Water of any temperature will extract
coffee, but hot water extracts faster than cold. Never pour boiling water
on coffee, even on instant, as it brings out a harsh flavor. The optimum
temperature range for coffee preparation is between 92-96°C/197-205°F.
Conversely, if cooler water is used, the brew will be under-extracted.
When coffee is intentionally boiled, as with Turkish brewing, sweetening
offsets any bitterness.
When ground coffee and water are combined, a certain amount of time is
needed for the water to saturate the coffee grounds and extract the
various soluble solids, some of which take longer than others to pass into
the water. For the first few minutes of the brewing cycle, the "blend" of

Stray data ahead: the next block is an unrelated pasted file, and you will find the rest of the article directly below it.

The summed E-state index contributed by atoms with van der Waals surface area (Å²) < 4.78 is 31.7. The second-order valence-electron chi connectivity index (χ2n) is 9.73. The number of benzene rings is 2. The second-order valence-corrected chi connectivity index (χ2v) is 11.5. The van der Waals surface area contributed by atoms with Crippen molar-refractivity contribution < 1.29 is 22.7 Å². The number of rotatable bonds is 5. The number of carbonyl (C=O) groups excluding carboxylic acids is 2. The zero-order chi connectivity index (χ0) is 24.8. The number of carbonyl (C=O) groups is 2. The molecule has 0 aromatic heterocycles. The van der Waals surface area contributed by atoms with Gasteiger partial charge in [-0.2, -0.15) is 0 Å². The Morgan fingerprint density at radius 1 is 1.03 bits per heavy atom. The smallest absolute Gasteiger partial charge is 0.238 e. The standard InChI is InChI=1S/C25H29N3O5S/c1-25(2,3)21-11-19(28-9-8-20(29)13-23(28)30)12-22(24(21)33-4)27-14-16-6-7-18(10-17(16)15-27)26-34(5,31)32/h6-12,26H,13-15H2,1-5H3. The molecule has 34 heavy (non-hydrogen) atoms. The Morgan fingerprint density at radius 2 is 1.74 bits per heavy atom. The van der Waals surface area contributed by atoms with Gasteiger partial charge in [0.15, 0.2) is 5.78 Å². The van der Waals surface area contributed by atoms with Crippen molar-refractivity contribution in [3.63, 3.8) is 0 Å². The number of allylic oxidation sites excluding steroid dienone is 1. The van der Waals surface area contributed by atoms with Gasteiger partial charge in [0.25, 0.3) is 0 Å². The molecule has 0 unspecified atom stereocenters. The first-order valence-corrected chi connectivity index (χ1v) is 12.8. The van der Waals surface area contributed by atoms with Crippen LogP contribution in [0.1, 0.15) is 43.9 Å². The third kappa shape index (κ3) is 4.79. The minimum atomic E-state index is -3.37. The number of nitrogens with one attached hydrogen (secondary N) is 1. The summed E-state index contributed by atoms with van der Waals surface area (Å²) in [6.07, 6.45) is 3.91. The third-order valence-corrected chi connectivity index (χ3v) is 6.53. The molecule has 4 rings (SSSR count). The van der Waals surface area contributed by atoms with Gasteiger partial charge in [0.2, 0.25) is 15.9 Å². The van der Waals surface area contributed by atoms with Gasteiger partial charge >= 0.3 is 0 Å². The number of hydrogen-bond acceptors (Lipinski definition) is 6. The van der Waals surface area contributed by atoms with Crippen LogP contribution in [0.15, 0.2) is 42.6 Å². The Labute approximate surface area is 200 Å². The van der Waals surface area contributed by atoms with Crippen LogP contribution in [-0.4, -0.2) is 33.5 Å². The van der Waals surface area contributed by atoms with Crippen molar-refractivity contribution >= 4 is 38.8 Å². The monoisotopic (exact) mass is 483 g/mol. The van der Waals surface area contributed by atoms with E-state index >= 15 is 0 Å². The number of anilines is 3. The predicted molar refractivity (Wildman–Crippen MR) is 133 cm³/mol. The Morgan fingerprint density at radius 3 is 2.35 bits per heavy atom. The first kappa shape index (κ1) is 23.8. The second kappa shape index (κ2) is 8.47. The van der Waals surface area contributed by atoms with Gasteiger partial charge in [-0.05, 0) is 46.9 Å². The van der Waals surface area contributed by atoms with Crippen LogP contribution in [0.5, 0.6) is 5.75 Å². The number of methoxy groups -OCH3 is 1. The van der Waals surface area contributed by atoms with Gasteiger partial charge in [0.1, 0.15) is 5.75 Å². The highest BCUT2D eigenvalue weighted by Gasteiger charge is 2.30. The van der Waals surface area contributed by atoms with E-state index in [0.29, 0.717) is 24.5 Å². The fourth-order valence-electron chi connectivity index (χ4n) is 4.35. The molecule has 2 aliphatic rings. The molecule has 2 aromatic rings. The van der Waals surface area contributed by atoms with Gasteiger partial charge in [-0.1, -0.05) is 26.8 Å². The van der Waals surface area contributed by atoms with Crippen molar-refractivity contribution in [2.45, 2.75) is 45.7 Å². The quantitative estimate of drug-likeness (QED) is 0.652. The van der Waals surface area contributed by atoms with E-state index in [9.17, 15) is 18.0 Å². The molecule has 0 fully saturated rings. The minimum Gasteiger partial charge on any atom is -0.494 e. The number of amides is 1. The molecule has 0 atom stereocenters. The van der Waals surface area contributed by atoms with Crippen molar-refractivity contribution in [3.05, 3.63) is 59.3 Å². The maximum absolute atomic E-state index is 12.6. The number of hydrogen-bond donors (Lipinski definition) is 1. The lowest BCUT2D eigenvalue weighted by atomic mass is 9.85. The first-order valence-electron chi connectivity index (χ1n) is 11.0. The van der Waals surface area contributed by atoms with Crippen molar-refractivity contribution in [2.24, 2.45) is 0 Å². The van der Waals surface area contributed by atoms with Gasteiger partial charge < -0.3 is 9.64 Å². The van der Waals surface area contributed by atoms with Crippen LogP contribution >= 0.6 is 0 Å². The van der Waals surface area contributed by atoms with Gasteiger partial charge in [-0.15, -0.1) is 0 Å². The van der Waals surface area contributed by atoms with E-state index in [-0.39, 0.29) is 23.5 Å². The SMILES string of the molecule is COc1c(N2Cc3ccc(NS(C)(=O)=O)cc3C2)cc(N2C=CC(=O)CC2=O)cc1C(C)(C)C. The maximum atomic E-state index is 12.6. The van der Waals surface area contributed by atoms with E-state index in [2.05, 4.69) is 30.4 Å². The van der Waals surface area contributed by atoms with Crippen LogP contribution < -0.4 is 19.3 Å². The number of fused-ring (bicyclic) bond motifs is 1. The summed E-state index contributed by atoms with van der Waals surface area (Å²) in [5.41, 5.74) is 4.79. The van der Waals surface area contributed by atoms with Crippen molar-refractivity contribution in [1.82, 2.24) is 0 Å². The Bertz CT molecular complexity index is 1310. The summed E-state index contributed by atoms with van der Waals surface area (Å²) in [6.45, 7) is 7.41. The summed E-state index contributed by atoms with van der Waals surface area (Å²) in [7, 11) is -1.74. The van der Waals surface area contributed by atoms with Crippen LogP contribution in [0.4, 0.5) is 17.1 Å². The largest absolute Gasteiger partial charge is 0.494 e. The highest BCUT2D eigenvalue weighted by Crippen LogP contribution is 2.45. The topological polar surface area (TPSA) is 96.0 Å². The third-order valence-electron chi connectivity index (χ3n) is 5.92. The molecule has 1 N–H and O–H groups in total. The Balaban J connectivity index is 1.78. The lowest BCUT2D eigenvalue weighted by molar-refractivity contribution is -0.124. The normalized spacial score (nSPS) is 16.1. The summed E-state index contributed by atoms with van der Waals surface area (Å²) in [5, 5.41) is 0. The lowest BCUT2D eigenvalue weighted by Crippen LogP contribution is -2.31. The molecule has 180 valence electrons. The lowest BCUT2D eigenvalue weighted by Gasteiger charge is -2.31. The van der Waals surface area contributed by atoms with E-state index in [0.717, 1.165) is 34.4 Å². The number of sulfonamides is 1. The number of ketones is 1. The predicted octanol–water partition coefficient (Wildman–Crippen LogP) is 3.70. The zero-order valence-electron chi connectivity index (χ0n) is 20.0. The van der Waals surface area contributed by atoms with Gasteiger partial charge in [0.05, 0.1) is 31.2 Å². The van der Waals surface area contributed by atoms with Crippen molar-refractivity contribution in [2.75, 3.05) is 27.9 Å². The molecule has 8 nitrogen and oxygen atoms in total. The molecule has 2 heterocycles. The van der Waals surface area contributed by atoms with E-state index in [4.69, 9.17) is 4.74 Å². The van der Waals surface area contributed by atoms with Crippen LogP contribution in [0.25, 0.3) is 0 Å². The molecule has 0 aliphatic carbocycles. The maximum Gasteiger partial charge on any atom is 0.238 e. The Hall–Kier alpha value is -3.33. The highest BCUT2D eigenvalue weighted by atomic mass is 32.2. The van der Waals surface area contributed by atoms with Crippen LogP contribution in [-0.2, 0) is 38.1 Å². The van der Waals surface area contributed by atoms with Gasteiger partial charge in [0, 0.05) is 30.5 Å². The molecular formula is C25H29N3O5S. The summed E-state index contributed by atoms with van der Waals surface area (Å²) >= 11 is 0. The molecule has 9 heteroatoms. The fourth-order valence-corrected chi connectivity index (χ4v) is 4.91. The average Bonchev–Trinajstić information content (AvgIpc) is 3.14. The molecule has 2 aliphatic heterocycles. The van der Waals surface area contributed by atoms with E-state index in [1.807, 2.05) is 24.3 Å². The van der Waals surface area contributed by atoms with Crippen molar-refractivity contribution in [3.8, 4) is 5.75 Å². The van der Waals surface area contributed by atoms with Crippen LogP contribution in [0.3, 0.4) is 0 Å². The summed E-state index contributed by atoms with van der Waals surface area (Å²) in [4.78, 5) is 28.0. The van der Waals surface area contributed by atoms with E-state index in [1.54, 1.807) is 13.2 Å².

the flavor compounds in the liquid is changing continuously. If the
contact time is to be limited, the particles must be finer for the water
to penetrate them and extract the flavor compounds. If the contact time is
very long, the grounds should be coarser so as to slow the rate of
extraction. In certain methods of brewing, such as those in which cold
water drips very slowly through coffee grounds for several hours, the
resulting brew will be extremely bitter, which is to be expected with such
over-extraction, but will be offset later by dilution and sweetening.